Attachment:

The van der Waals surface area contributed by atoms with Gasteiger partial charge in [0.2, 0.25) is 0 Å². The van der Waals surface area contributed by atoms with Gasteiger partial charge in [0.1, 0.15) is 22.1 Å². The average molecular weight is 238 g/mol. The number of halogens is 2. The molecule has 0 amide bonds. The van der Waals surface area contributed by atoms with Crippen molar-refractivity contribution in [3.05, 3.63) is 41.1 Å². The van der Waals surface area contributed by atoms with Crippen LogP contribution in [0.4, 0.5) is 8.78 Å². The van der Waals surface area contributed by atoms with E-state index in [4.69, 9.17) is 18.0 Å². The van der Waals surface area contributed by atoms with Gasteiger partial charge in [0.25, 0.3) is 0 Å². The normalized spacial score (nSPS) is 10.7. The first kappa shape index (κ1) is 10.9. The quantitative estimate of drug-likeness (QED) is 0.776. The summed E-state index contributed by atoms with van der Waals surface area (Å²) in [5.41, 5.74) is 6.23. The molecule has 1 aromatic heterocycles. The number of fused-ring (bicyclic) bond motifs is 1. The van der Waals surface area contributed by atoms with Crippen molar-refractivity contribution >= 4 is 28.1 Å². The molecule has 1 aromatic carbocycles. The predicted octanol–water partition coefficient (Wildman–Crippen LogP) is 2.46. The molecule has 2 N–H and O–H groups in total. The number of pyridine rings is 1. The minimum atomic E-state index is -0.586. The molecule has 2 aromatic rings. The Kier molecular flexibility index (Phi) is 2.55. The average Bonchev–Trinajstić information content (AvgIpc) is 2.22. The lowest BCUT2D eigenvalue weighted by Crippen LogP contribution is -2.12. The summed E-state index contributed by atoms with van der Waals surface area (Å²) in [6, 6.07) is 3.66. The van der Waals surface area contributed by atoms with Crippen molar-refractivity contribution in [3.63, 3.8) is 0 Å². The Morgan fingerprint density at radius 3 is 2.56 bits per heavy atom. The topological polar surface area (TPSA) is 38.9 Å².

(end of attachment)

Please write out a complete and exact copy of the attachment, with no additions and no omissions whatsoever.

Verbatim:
The van der Waals surface area contributed by atoms with Gasteiger partial charge in [0.2, 0.25) is 0 Å². The van der Waals surface area contributed by atoms with Gasteiger partial charge in [0.1, 0.15) is 22.1 Å². The average molecular weight is 238 g/mol. The number of halogens is 2. The molecule has 0 amide bonds. The van der Waals surface area contributed by atoms with Crippen molar-refractivity contribution in [3.05, 3.63) is 41.1 Å². The van der Waals surface area contributed by atoms with Crippen LogP contribution in [0.4, 0.5) is 8.78 Å². The van der Waals surface area contributed by atoms with E-state index in [4.69, 9.17) is 18.0 Å². The van der Waals surface area contributed by atoms with Gasteiger partial charge in [0.25, 0.3) is 0 Å². The normalized spacial score (nSPS) is 10.7. The first kappa shape index (κ1) is 10.9. The quantitative estimate of drug-likeness (QED) is 0.776. The summed E-state index contributed by atoms with van der Waals surface area (Å²) in [5.41, 5.74) is 6.23. The molecule has 1 aromatic heterocycles. The number of fused-ring (bicyclic) bond motifs is 1. The van der Waals surface area contributed by atoms with Crippen molar-refractivity contribution >= 4 is 28.1 Å². The molecule has 1 aromatic carbocycles. The predicted octanol–water partition coefficient (Wildman–Crippen LogP) is 2.46. The molecule has 2 N–H and O–H groups in total. The number of pyridine rings is 1. The minimum atomic E-state index is -0.586. The molecule has 2 aromatic rings. The Kier molecular flexibility index (Phi) is 2.55. The average Bonchev–Trinajstić information content (AvgIpc) is 2.22. The lowest BCUT2D eigenvalue weighted by Crippen LogP contribution is -2.12. The summed E-state index contributed by atoms with van der Waals surface area (Å²) in [6, 6.07) is 3.66. The van der Waals surface area contributed by atoms with Crippen molar-refractivity contribution in [3.63, 3.8) is 0 Å². The Morgan fingerprint density at radius 3 is 2.56 bits per heavy atom. The topological polar surface area (TPSA) is 38.9 Å².